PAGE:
This challenging activity is designed to be accessible to students of A-Level Maths (Key Stage 5).

Detailed teachers' notes for this activity are available on our NRICH website.

Any Win for Tennis?

A mathematician tennis player said:

"In tennis you win a game if you score 4 points before your opponent scores 3 points. Or, if you both score 3 points at some stage you win if you manage to score 2 points in a row after the 3-all stage before your opponent does."

This sentence is quite a mouthful to say, so first think about what it means! If you play tennis, think about how this mathematically represents the scoring system.
Suppose that you have a fixed chance of $0.6$ of winning any given point. What is your chance of winning a game?
Numerical extension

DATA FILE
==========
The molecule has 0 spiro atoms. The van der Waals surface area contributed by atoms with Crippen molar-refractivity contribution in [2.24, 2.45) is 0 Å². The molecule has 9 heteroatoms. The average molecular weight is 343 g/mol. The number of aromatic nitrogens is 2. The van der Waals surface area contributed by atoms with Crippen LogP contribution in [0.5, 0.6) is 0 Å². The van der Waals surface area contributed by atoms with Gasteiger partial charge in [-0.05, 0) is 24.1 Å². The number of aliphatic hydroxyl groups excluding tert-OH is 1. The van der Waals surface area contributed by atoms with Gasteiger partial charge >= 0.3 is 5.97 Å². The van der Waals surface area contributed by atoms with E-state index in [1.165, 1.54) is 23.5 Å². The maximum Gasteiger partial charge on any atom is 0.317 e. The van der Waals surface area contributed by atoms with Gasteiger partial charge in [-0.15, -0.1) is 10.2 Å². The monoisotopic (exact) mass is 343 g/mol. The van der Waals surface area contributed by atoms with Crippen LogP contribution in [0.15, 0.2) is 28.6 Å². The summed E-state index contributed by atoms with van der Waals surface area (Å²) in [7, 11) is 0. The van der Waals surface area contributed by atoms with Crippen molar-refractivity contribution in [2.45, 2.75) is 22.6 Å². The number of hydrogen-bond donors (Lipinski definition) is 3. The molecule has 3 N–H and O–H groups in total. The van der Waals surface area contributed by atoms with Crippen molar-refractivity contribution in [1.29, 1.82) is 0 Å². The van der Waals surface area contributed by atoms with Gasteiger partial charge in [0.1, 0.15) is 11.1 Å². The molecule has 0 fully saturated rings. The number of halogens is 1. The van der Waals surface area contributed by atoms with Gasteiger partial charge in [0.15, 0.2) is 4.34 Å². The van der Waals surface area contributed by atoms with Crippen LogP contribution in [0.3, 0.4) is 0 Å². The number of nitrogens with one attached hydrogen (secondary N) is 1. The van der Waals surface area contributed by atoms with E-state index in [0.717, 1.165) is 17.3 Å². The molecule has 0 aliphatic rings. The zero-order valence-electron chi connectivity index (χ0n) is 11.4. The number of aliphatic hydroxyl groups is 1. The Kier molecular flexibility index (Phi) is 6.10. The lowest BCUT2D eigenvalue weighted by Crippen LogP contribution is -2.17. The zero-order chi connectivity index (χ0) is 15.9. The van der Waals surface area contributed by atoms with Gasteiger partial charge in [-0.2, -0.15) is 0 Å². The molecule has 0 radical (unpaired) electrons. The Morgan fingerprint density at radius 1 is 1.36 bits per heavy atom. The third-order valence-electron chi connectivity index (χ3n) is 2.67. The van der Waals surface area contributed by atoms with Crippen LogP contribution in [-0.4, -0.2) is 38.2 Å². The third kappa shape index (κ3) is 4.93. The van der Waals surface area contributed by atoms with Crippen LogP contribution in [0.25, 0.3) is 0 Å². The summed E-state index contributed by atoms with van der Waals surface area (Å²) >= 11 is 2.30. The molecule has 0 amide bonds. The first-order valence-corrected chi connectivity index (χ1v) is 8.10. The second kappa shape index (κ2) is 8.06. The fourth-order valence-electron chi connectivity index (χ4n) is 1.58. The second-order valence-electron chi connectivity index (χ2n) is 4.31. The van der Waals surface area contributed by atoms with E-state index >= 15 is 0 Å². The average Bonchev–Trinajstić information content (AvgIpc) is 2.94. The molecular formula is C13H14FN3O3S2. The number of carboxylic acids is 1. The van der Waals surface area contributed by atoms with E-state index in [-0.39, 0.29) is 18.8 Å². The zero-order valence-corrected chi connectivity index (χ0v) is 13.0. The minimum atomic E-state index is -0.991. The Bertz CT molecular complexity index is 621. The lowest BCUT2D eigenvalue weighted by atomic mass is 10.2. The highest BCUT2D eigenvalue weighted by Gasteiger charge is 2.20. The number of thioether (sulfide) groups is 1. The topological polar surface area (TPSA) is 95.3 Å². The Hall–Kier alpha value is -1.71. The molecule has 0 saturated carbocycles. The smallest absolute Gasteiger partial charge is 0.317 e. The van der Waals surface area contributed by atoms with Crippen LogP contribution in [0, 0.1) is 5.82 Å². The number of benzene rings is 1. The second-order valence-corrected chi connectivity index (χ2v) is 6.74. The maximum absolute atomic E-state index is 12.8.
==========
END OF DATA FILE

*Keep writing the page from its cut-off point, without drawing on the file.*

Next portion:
In reality a fixed chance of winning a point is not a good assumption. Suppose that Ahmed has a 60% chance of winning the first point if he serves, 80% chance of winning a point if he has just won a point and a 40% chance of winning a point if he has just lost a point. Suppose that Bryoni's chances are 85%, 80% and 30% respectively if she serves.

What chance would each player have of winning a service match?




In the 2010 Wimbledon Championships, Isner and Mahut played the longest match in tennis history: the match went on for three days and finished with a score of 70-68! (You can read about it in the Plus article here) After the match, Isner said that a match like this will never happen again.
I wonder if Isner was correct in this statement. The famous Cambridge mathematician Tim Gowers thought about this question on his blog.


Further reading

Our article Anyone for tennis (and tennis and tennis...)? investigates the probabilities involved in the epic Isner-Mahut match at Wimbledon in 2010.

You can find detailed teachers' notes for this activity on our NRICH website, where you can also find thousands more mathematical resources including problems, investigations and games for all ages from 5 to 19.